- The Washington Times - Monday, January 12, 2015

Laying out key goals ahead of his State of the Union address next week, President Obama on Monday unveiled new proposals to protect American consumers and students from the growing menace of identity theft and data breaches.

In a speech at the Federal Trade Commission in Washington, the president proposed a variety of new steps, including legislation that would require companies to notify customers within 30 days if their identity has been stolen or if other data breaches have occurred. He also said he’ll push for a bill to protect the personal information of students.

But Mr. Obama’s focus on cybersecurity was almost overshadowed by hackers who seized control of the U.S. Central Command Twitter account as the president spoke. The account quickly was shut down and the White House said an investigation is ongoing into how the breach occurred.

The hackers claimed allegiance to the terrorist group the Islamic State, and posted internal phone numbers and other personal information for military officials.

The attack underscored the importance of cybersecurity even at the federal government level. Mr. Obama said the financial security of all Americans also is under attack by cyberhackers and identity thieves.

Recent spectacular data breaches have targeted the U.S. government, major corporations such as Target and Morgan Stanley, Sony Corp.’s Hollywood studios and institutions of higher education such as Butler University.


SEE ALSO: Pentagon to probe breach of retired officers’ personal information in Twitter hack


“This is a direct threat to the economic security of American families and we’ve got to stop it. If we’re going to be connected, then we’ve got to be protected. As Americans, we shouldn’t have to forfeit our basic privacy when we go online to do our business,” Mr. Obama said.

The 30-day federal standard, should it be passed by Congress and become law, will replace state laws on data-breach notification. Those laws differ from state to state.

While it remains to be seen whether Mr. Obama’s proposal will clear the House and Senate, it was met with broad support in the retail and technology sectors.

“This is real progress on a tough issue. As we work our way through the details of these proposals, we think the president has hit on the key elements of protecting consumers’ personal privacy,” said Ellen Bloom, senior director of federal policy for Consumers Union, the policy and advocacy division of Consumer Reports.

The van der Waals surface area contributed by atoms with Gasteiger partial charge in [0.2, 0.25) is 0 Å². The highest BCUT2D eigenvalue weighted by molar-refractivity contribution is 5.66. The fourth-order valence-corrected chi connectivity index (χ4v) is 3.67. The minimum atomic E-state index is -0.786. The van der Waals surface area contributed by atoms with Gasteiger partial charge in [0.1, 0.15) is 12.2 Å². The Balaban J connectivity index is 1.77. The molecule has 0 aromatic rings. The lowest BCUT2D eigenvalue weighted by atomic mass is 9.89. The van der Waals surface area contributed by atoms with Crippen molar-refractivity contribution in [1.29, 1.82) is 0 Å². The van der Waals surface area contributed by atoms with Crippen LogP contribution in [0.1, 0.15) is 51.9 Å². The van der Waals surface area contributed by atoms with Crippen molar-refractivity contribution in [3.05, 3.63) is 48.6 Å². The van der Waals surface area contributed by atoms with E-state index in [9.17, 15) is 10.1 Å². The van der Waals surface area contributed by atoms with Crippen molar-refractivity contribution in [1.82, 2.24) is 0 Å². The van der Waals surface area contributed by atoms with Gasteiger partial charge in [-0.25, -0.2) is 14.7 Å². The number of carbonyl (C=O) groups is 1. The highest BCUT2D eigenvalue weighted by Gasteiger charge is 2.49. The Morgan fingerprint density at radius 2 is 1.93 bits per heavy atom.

Mr. Obama also detailed his plan to protect the personal information of students.

The president said his legislation would make it illegal for companies to sell student data for anything unrelated to education, and also would protect students from targeted advertising based on information collected in school.

“Data collected on students in the classroom should only be used … to teach our children, not to market to our children,” Mr. Obama said.

The president also announced an updated version of the Consumer Privacy Bill of Rights, first proposed in 2012. The White House will release the revamped legislation within 45 days, Mr. Obama said.

In addition, Mr. Obama said banks such as JPMorganChase and Bank of America have agreed to make credit scores available for free to their customers.

While reaction to Mr. Obama’s proposals mostly was positive, some believe the White House should have gone even further and included in its legislation a requirement that consumers get access to all of their credit reports for free.

“It makes far more sense for the White House to propose legislation that would require free ongoing access for all consumers to their three major credit reports. This would facilitate the absolute best type of credit monitoring possible as well as correct the obvious injustice that exists in terms of the relationship between consumers and credit bureaus,” said Odysseas Papadimitriou, CEO of CardHub, an online service designed to help consumers find the best credit card for them.

The president will meet congressional leaders on Tuesday, and cybersecurity will be on the agenda, Senate Commerce Committee Chairman John Thune, South Dakota Republican, said in a statement, according to the Reuters news agency. Mr. Thune has criticized Mr. Obama for not getting engaging on cybersecurity issues sooner.

LOAD COMMENTS ()

 

Click to Read More

Click to Hide